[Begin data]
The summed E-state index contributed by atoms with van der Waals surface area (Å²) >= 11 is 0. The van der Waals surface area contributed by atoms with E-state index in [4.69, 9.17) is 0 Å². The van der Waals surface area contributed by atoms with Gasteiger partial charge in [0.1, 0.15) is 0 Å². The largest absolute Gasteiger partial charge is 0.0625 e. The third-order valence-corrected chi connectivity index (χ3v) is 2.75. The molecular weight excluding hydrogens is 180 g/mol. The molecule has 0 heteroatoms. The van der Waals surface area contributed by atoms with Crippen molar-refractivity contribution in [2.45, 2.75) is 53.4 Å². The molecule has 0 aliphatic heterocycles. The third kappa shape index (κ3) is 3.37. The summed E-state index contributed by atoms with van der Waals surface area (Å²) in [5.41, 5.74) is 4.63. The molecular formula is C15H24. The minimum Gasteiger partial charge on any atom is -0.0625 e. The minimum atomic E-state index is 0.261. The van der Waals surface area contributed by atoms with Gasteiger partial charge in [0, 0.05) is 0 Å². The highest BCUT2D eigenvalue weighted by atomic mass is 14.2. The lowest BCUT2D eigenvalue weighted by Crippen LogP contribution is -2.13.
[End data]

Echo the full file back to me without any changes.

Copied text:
The summed E-state index contributed by atoms with van der Waals surface area (Å²) >= 11 is 0. The van der Waals surface area contributed by atoms with E-state index in [4.69, 9.17) is 0 Å². The van der Waals surface area contributed by atoms with Gasteiger partial charge in [0.1, 0.15) is 0 Å². The largest absolute Gasteiger partial charge is 0.0625 e. The third-order valence-corrected chi connectivity index (χ3v) is 2.75. The molecular weight excluding hydrogens is 180 g/mol. The molecule has 0 heteroatoms. The van der Waals surface area contributed by atoms with Crippen molar-refractivity contribution in [2.45, 2.75) is 53.4 Å². The molecule has 0 aliphatic heterocycles. The third kappa shape index (κ3) is 3.37. The summed E-state index contributed by atoms with van der Waals surface area (Å²) in [5.41, 5.74) is 4.63. The molecular formula is C15H24. The minimum Gasteiger partial charge on any atom is -0.0625 e. The minimum atomic E-state index is 0.261. The van der Waals surface area contributed by atoms with Gasteiger partial charge in [0, 0.05) is 0 Å². The highest BCUT2D eigenvalue weighted by atomic mass is 14.2. The lowest BCUT2D eigenvalue weighted by Crippen LogP contribution is -2.13.